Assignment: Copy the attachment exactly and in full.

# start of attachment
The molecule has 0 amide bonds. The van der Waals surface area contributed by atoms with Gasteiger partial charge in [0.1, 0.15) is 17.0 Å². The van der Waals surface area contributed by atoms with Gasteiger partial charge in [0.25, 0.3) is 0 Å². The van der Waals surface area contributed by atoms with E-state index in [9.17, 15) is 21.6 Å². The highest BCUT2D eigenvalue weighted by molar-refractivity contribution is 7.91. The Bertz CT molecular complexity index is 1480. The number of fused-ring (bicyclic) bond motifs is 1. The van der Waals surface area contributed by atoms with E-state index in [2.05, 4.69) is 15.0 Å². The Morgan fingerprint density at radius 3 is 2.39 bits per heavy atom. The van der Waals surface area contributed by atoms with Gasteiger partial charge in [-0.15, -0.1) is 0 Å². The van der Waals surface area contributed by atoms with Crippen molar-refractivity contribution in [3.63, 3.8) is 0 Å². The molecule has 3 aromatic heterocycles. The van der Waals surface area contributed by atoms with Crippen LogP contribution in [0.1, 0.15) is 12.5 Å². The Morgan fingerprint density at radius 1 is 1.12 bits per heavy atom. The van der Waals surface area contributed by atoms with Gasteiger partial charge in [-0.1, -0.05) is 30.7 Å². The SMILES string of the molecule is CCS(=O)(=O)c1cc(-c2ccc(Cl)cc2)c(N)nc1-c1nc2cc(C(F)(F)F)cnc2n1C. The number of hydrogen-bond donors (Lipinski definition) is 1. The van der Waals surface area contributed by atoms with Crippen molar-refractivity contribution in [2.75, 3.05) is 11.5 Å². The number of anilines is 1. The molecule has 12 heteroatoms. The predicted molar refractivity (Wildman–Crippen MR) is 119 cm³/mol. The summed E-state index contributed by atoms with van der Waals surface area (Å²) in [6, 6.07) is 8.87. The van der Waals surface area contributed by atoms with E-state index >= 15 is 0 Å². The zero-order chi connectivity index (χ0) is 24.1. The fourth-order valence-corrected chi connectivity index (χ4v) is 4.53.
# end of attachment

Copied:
The molecule has 0 amide bonds. The van der Waals surface area contributed by atoms with Gasteiger partial charge in [0.1, 0.15) is 17.0 Å². The van der Waals surface area contributed by atoms with Gasteiger partial charge in [0.25, 0.3) is 0 Å². The van der Waals surface area contributed by atoms with E-state index in [9.17, 15) is 21.6 Å². The highest BCUT2D eigenvalue weighted by molar-refractivity contribution is 7.91. The Bertz CT molecular complexity index is 1480. The number of fused-ring (bicyclic) bond motifs is 1. The van der Waals surface area contributed by atoms with E-state index in [2.05, 4.69) is 15.0 Å². The Morgan fingerprint density at radius 3 is 2.39 bits per heavy atom. The van der Waals surface area contributed by atoms with Gasteiger partial charge in [-0.15, -0.1) is 0 Å². The van der Waals surface area contributed by atoms with Crippen molar-refractivity contribution in [3.63, 3.8) is 0 Å². The molecule has 3 aromatic heterocycles. The van der Waals surface area contributed by atoms with Crippen LogP contribution in [0.1, 0.15) is 12.5 Å². The Morgan fingerprint density at radius 1 is 1.12 bits per heavy atom. The van der Waals surface area contributed by atoms with Gasteiger partial charge in [-0.1, -0.05) is 30.7 Å². The SMILES string of the molecule is CCS(=O)(=O)c1cc(-c2ccc(Cl)cc2)c(N)nc1-c1nc2cc(C(F)(F)F)cnc2n1C. The number of hydrogen-bond donors (Lipinski definition) is 1. The van der Waals surface area contributed by atoms with Crippen molar-refractivity contribution in [2.75, 3.05) is 11.5 Å². The number of anilines is 1. The molecule has 12 heteroatoms. The predicted molar refractivity (Wildman–Crippen MR) is 119 cm³/mol. The summed E-state index contributed by atoms with van der Waals surface area (Å²) in [6, 6.07) is 8.87. The van der Waals surface area contributed by atoms with E-state index >= 15 is 0 Å². The zero-order chi connectivity index (χ0) is 24.1. The fourth-order valence-corrected chi connectivity index (χ4v) is 4.53.